Mining usually conjures up images of hard labour and huge machines digging for minerals, but it now has a whole new meaning in the digital world.

CryptoGlobal is among several cryptocurrency mining companies with operations in Canada. The company boasts thousands of supercomputers dedicated to mining for digital currency in a Hamilton, Ont.-area facility with plans to open two similar facilities in Quebec in the spring.

"We'll have 10,000 machines in total across all our facilities by the end of April," James Millership, president of CryptoGlobal, told CTV News.

Looking even further ahead, CryptoGlobal hopes to expand to 50,000 supercomputers across the country by the end of the year.

Bitcoin has been making headlines for months, both through its potential for investors to turn a digital investment into real-world gains, but also for the market’s volatility. While CryptoGlobal is working to mine Bitcoin, it also works with other forms of digital currency, including DASH, Ether and Litecoin.

The appeal of digital currencies is that they allow people to make transactions anonymously, without using a bank or government institution. Instead of keeping track of each transaction, miners solve complex algorithms to validate each change in currency. As a reward for helping facilitate such a transaction, the miner receives a portion of the deal.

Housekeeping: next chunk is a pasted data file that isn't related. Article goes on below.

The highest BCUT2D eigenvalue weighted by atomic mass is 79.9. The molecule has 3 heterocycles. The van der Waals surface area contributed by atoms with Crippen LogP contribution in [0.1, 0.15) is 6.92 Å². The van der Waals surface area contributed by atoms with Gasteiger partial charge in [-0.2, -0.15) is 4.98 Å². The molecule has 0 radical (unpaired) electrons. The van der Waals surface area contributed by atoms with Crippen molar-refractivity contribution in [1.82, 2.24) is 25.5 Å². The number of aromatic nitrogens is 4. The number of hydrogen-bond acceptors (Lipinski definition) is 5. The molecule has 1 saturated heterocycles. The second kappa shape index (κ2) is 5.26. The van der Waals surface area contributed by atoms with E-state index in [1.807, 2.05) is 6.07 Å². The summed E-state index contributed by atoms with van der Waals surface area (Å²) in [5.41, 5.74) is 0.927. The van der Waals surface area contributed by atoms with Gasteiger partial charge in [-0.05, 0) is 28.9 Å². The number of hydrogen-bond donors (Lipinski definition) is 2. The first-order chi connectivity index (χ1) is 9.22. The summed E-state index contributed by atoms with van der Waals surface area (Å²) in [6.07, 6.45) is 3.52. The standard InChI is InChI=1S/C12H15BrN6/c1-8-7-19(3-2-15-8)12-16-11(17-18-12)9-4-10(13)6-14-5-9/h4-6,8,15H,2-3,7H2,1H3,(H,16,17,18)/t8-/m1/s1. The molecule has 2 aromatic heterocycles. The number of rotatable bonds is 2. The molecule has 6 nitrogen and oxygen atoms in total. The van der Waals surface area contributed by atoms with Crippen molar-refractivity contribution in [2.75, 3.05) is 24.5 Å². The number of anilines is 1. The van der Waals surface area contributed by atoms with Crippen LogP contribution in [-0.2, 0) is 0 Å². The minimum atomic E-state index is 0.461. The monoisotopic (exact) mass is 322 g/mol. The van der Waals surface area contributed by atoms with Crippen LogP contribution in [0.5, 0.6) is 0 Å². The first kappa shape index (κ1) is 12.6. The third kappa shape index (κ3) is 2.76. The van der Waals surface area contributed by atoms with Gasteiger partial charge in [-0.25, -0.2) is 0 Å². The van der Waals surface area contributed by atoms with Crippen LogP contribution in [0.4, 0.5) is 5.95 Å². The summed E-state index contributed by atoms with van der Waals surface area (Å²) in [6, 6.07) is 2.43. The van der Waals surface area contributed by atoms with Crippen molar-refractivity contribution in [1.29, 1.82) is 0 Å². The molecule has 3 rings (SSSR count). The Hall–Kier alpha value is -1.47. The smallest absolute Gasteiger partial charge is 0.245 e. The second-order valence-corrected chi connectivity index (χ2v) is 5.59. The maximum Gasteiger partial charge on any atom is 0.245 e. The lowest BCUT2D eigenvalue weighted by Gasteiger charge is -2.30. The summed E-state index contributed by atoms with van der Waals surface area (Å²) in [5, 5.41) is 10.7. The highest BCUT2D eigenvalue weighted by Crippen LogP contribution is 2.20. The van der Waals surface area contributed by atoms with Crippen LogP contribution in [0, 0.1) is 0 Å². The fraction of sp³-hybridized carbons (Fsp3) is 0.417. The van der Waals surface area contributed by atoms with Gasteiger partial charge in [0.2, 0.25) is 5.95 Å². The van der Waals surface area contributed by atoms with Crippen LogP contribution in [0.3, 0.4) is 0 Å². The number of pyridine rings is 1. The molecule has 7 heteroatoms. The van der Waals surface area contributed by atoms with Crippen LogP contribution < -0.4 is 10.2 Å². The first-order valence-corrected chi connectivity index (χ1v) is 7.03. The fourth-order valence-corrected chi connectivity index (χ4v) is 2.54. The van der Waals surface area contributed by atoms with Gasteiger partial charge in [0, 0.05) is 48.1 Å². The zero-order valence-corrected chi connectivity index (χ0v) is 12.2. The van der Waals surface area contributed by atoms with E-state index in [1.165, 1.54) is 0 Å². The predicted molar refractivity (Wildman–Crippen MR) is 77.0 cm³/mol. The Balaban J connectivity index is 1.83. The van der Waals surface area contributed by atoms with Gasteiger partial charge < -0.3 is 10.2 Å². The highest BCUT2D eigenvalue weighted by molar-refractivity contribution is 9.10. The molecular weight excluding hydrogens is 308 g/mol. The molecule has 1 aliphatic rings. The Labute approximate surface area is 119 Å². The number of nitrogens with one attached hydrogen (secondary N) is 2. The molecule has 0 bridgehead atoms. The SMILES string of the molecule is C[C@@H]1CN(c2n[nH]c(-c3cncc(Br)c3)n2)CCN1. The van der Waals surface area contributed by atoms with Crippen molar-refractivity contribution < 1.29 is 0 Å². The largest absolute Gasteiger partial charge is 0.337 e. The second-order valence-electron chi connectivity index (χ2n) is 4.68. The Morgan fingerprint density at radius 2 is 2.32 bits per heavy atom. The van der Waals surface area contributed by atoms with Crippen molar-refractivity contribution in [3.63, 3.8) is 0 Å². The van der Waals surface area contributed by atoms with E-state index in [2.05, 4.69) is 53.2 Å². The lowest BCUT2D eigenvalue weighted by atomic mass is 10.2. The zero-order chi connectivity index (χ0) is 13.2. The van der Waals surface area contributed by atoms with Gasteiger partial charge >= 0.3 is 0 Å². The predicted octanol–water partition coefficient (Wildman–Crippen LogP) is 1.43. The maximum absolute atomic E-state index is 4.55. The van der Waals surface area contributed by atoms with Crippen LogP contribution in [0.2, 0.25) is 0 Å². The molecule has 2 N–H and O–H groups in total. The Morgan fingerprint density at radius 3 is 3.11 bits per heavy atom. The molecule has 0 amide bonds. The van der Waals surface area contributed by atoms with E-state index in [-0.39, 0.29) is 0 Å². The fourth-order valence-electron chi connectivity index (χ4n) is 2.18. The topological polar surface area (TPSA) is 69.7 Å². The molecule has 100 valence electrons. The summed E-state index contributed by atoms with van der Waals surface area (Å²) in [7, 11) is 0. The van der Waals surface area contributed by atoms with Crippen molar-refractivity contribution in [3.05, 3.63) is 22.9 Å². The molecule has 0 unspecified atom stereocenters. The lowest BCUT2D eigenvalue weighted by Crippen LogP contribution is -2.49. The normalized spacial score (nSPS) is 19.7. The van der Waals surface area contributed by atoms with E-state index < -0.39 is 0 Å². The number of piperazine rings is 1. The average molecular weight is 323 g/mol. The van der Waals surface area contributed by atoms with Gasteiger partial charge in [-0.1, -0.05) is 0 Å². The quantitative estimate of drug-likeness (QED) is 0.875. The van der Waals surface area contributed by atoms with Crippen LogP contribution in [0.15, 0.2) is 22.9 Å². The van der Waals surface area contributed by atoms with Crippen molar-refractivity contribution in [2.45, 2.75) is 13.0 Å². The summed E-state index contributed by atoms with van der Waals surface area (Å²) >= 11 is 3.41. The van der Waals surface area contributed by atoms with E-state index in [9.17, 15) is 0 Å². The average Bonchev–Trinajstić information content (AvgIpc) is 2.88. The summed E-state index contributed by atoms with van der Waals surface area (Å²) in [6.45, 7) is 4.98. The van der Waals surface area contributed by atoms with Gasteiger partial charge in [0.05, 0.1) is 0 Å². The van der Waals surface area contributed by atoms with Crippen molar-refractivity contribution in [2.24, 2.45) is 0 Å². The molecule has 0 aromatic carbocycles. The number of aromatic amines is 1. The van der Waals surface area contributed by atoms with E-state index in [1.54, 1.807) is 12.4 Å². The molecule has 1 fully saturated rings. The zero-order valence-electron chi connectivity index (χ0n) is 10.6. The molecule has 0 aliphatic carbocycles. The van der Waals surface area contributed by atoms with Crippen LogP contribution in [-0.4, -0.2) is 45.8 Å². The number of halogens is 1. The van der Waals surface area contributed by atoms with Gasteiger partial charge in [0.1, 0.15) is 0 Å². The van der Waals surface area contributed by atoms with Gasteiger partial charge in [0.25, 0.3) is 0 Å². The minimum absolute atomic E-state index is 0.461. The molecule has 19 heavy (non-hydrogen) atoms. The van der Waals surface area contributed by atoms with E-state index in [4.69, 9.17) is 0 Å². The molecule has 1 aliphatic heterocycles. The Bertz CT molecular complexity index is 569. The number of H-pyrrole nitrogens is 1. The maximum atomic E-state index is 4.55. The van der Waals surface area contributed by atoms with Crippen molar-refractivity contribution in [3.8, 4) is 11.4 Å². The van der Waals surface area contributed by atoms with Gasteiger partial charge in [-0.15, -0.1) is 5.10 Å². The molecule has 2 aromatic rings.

CryptoGlobal says on any given day there could be between $40 and 50 million available for cryptocurrency mining companies. They think Canadians have an advantage in the industry because the cold weather makes it less expensive to cool the computers.

"Canada is known for mining so why not be a leader in this new crypto mining?" said Rob Segal, CEO of CryptoGlobal.

CryptoGlobal isn’t the only company to see Canada as an opportunity for digital currency mining. Hut 8 Mining Corp. recently set up a similar business in Drumheller, Alta. with the help of the province’s cheap electricity rates. Iron Bridge Resources Inc., an oil and gas company, recently announced a plan to use its leftover energy to power a cryptocurrency mining facility in northern Alberta.

Other hotspots for digital currency mining in Canada include Winnipeg and Montreal.

With a report from CTV News’ John Vennavally-Rao and with files from The Canadian Press